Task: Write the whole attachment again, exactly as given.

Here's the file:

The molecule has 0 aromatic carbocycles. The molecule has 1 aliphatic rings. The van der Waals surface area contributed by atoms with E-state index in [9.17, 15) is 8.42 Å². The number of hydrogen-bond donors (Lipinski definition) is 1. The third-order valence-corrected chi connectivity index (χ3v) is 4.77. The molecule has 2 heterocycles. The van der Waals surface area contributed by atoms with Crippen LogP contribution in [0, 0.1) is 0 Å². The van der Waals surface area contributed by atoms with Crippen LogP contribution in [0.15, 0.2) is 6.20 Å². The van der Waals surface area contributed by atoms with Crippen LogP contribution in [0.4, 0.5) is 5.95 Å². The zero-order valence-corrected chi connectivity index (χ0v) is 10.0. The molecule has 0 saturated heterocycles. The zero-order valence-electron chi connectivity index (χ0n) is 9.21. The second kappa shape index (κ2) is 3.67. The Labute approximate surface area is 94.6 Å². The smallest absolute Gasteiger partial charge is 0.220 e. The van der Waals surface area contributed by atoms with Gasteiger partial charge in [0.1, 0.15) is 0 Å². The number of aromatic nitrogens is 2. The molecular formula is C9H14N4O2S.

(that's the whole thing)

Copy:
The molecule has 0 aromatic carbocycles. The molecule has 1 aliphatic rings. The van der Waals surface area contributed by atoms with E-state index in [9.17, 15) is 8.42 Å². The number of hydrogen-bond donors (Lipinski definition) is 1. The third-order valence-corrected chi connectivity index (χ3v) is 4.77. The molecule has 2 heterocycles. The van der Waals surface area contributed by atoms with Crippen LogP contribution in [0, 0.1) is 0 Å². The van der Waals surface area contributed by atoms with Crippen LogP contribution in [0.15, 0.2) is 6.20 Å². The van der Waals surface area contributed by atoms with Crippen LogP contribution in [0.4, 0.5) is 5.95 Å². The zero-order valence-corrected chi connectivity index (χ0v) is 10.0. The molecule has 0 saturated heterocycles. The zero-order valence-electron chi connectivity index (χ0n) is 9.21. The second kappa shape index (κ2) is 3.67. The Labute approximate surface area is 94.6 Å². The smallest absolute Gasteiger partial charge is 0.220 e. The van der Waals surface area contributed by atoms with Gasteiger partial charge in [0.1, 0.15) is 0 Å². The number of aromatic nitrogens is 2. The molecular formula is C9H14N4O2S.